“Sir, my father is dead and can no longer defend himself.” She squared her shoulders. “And I’m not here to fight old battles. I have new ones to address. I’ll come right the point as I know you have work to attend to – as have I. Northerners are sniffing around our place and several have offered to buy me out.”
“Damn Yankees,” Seth groused and Rowdy growled as if in agreement.
Banner gave a sniff of contempt. “Of course, they want to pay half of what it’s worth.” She looked off into the distance and it seemed that a shadow passed over her face. “Looks like I’m going to have to sell. I don’t want the Yankees to prosper from what my family bled and died for, so I’m here to offer it to you.” Her gaze swept to Callum again. “I’ll sell it to you. All I ask is that you let Hollis stay on.”
Any weird things you do when you’re alone?
Of course. Who doesn’t? But I’m not discussing them here because – well, because they’re done when I’m alone for a reason.
What is your favorite quote and why?
“Don’t wait for your ship to come in. Swim for it!” I live by this quote because, like so many women, I have a tendency to sit back and wait for others to recognize my good work or good deeds. Men don’t do that as much. When I was working at the daily newspaper, I sat near the editor-in-chief’s office and I could hear some discussions in there. I noticed that when women asked for something like a raise or better assignment they were timid and reticent in their requests. But men strode in and laid it all out – this is what I want, this is why I should get it, and you know I’m worth it. The men left that office with big grins on their faces. The women? Not so much. When I came across this quote, it spoke to me and I decided that I needed to make things happen and not remain in the mindset that good things will happen to hard workers and talented people. Because that simply isn’t the case! You have to step out, step up, jump in and start swimming toward what you want.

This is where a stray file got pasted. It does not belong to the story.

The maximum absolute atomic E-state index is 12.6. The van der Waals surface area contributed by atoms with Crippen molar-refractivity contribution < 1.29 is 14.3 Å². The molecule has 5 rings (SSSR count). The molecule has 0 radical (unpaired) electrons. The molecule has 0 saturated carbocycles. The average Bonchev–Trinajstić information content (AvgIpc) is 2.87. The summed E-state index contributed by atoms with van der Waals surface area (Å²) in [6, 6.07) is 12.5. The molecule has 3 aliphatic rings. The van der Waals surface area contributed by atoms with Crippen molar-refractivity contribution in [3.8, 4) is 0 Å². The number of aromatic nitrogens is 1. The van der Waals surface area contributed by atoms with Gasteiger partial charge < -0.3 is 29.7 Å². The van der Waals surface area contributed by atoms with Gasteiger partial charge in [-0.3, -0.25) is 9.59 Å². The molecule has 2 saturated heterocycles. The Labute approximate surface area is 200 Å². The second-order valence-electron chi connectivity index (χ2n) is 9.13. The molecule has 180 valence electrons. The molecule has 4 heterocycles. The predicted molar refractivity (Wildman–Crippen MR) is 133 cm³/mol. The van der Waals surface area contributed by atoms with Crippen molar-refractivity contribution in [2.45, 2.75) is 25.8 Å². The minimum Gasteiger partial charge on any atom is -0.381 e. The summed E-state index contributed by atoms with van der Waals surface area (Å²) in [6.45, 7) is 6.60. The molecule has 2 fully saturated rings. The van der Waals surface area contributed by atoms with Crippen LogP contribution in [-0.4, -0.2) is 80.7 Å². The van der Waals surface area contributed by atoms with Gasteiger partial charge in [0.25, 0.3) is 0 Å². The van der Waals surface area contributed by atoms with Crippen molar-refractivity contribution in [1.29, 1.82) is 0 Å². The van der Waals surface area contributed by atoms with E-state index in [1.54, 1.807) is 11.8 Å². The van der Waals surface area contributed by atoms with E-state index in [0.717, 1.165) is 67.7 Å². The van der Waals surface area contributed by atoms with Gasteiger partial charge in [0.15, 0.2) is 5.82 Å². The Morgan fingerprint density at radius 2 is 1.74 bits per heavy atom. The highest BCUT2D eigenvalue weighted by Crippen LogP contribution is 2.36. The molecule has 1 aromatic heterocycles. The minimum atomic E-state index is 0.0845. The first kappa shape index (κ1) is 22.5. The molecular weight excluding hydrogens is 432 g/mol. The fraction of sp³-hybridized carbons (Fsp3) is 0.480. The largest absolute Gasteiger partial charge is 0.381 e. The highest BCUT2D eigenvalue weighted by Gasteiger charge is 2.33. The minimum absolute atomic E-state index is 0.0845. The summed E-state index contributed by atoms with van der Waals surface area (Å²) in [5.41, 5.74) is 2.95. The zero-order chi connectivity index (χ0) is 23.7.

Who is your favorite author and why?
I don’t have “a favorite.” I have “favorites” and they vary from month to month as I discover new authors. One writer who has been on my favorite list for decades is Truman Capote. I like his Southern voice and the interesting characters he created from the interesting people around him. He had a tough childhood, but he made lemonade from lemons. He was such a quirky guy, but so intelligent and witty. I just loved watching him and reading every word he penned.
What, in your opinion, are the most important elements of good writing?